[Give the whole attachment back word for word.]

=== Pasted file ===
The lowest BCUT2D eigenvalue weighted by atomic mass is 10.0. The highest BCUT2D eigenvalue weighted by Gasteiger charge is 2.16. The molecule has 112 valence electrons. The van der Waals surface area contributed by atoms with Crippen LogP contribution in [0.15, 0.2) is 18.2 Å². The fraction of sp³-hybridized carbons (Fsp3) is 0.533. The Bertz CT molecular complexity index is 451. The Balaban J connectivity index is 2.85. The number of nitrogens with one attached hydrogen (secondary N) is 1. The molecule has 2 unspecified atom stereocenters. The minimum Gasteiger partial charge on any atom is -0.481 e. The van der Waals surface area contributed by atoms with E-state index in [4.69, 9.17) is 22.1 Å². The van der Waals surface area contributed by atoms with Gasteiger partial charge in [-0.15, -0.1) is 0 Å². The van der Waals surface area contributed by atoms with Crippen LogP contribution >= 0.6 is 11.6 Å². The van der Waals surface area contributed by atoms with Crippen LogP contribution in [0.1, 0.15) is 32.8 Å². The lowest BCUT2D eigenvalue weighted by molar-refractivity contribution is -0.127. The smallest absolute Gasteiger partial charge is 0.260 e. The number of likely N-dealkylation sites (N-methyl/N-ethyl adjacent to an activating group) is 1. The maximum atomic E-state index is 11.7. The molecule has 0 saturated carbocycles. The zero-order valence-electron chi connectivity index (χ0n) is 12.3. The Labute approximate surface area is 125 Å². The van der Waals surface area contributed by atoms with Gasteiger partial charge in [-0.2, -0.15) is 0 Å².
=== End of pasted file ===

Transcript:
The lowest BCUT2D eigenvalue weighted by atomic mass is 10.0. The highest BCUT2D eigenvalue weighted by Gasteiger charge is 2.16. The molecule has 112 valence electrons. The van der Waals surface area contributed by atoms with Crippen LogP contribution in [0.15, 0.2) is 18.2 Å². The fraction of sp³-hybridized carbons (Fsp3) is 0.533. The Bertz CT molecular complexity index is 451. The Balaban J connectivity index is 2.85. The number of nitrogens with one attached hydrogen (secondary N) is 1. The molecule has 2 unspecified atom stereocenters. The minimum Gasteiger partial charge on any atom is -0.481 e. The van der Waals surface area contributed by atoms with E-state index in [4.69, 9.17) is 22.1 Å². The van der Waals surface area contributed by atoms with Gasteiger partial charge in [-0.15, -0.1) is 0 Å². The van der Waals surface area contributed by atoms with Crippen LogP contribution >= 0.6 is 11.6 Å². The van der Waals surface area contributed by atoms with Crippen LogP contribution in [0.1, 0.15) is 32.8 Å². The lowest BCUT2D eigenvalue weighted by molar-refractivity contribution is -0.127. The smallest absolute Gasteiger partial charge is 0.260 e. The number of likely N-dealkylation sites (N-methyl/N-ethyl adjacent to an activating group) is 1. The maximum atomic E-state index is 11.7. The molecule has 0 saturated carbocycles. The zero-order valence-electron chi connectivity index (χ0n) is 12.3. The Labute approximate surface area is 125 Å². The van der Waals surface area contributed by atoms with Gasteiger partial charge in [-0.2, -0.15) is 0 Å².